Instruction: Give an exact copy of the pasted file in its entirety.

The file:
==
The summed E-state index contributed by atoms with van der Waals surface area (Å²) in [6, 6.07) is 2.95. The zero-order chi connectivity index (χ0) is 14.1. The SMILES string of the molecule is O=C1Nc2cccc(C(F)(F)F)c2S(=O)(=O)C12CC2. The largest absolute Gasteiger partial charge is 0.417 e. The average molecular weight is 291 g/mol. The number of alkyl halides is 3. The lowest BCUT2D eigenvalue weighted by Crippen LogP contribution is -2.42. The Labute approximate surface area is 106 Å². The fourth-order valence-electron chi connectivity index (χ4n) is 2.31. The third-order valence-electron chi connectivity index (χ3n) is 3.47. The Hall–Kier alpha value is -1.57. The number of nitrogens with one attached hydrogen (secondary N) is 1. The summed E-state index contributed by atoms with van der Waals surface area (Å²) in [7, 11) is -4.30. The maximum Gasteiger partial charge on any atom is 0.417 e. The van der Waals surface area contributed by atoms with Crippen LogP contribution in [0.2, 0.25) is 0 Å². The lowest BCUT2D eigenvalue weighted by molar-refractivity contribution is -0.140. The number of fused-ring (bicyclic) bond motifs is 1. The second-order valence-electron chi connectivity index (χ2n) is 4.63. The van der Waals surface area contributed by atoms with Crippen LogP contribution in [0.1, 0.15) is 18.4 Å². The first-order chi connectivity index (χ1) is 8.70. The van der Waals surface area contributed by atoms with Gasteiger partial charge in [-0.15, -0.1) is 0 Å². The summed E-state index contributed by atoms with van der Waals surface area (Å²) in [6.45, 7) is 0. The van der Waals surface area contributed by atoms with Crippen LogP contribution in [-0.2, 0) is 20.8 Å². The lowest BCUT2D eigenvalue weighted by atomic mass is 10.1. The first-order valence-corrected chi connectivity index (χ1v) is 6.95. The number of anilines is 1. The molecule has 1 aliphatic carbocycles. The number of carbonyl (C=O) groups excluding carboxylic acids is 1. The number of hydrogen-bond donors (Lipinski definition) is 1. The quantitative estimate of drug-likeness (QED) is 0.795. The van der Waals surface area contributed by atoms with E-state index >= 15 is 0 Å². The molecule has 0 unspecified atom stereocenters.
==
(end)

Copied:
The summed E-state index contributed by atoms with van der Waals surface area (Å²) in [6, 6.07) is 2.95. The zero-order chi connectivity index (χ0) is 14.1. The SMILES string of the molecule is O=C1Nc2cccc(C(F)(F)F)c2S(=O)(=O)C12CC2. The largest absolute Gasteiger partial charge is 0.417 e. The average molecular weight is 291 g/mol. The number of alkyl halides is 3. The lowest BCUT2D eigenvalue weighted by Crippen LogP contribution is -2.42. The Labute approximate surface area is 106 Å². The fourth-order valence-electron chi connectivity index (χ4n) is 2.31. The third-order valence-electron chi connectivity index (χ3n) is 3.47. The Hall–Kier alpha value is -1.57. The number of nitrogens with one attached hydrogen (secondary N) is 1. The summed E-state index contributed by atoms with van der Waals surface area (Å²) in [7, 11) is -4.30. The maximum Gasteiger partial charge on any atom is 0.417 e. The van der Waals surface area contributed by atoms with Crippen LogP contribution in [0.2, 0.25) is 0 Å². The lowest BCUT2D eigenvalue weighted by molar-refractivity contribution is -0.140. The number of fused-ring (bicyclic) bond motifs is 1. The second-order valence-electron chi connectivity index (χ2n) is 4.63. The van der Waals surface area contributed by atoms with Crippen LogP contribution in [0.1, 0.15) is 18.4 Å². The first-order chi connectivity index (χ1) is 8.70. The van der Waals surface area contributed by atoms with Gasteiger partial charge in [-0.15, -0.1) is 0 Å². The summed E-state index contributed by atoms with van der Waals surface area (Å²) in [6.45, 7) is 0. The van der Waals surface area contributed by atoms with Crippen LogP contribution in [-0.2, 0) is 20.8 Å². The lowest BCUT2D eigenvalue weighted by atomic mass is 10.1. The first-order valence-corrected chi connectivity index (χ1v) is 6.95. The number of anilines is 1. The molecule has 1 aliphatic carbocycles. The number of carbonyl (C=O) groups excluding carboxylic acids is 1. The number of hydrogen-bond donors (Lipinski definition) is 1. The quantitative estimate of drug-likeness (QED) is 0.795. The van der Waals surface area contributed by atoms with E-state index >= 15 is 0 Å². The molecule has 0 unspecified atom stereocenters.